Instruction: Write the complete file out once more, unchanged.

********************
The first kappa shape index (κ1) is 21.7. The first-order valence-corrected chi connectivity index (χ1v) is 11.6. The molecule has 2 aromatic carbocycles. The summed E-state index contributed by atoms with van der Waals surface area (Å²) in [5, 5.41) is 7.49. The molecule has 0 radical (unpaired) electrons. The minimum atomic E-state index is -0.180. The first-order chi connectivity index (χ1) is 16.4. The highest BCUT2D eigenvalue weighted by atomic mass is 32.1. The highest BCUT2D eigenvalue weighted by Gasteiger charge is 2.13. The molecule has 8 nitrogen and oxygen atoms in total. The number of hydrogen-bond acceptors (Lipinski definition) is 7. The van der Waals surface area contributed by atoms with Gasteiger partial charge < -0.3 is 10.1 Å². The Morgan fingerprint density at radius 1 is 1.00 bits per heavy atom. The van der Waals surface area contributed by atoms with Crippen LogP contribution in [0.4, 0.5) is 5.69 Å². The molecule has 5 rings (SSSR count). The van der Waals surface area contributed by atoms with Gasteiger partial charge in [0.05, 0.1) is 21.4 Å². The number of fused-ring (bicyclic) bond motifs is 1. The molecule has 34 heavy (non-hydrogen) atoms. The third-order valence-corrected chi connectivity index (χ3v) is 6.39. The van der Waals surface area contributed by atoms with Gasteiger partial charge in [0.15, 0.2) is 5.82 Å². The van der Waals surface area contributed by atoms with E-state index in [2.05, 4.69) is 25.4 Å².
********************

The first kappa shape index (κ1) is 21.7. The first-order valence-corrected chi connectivity index (χ1v) is 11.6. The molecule has 2 aromatic carbocycles. The summed E-state index contributed by atoms with van der Waals surface area (Å²) in [5, 5.41) is 7.49. The molecule has 0 radical (unpaired) electrons. The minimum atomic E-state index is -0.180. The first-order chi connectivity index (χ1) is 16.4. The highest BCUT2D eigenvalue weighted by atomic mass is 32.1. The highest BCUT2D eigenvalue weighted by Gasteiger charge is 2.13. The molecule has 8 nitrogen and oxygen atoms in total. The number of hydrogen-bond acceptors (Lipinski definition) is 7. The van der Waals surface area contributed by atoms with Gasteiger partial charge < -0.3 is 10.1 Å². The Morgan fingerprint density at radius 1 is 1.00 bits per heavy atom. The van der Waals surface area contributed by atoms with Crippen LogP contribution in [0.4, 0.5) is 5.69 Å². The molecule has 5 rings (SSSR count). The van der Waals surface area contributed by atoms with Gasteiger partial charge in [0.05, 0.1) is 21.4 Å². The number of fused-ring (bicyclic) bond motifs is 1. The molecule has 34 heavy (non-hydrogen) atoms. The third-order valence-corrected chi connectivity index (χ3v) is 6.39. The van der Waals surface area contributed by atoms with Gasteiger partial charge in [0.15, 0.2) is 5.82 Å². The van der Waals surface area contributed by atoms with E-state index in [2.05, 4.69) is 25.4 Å².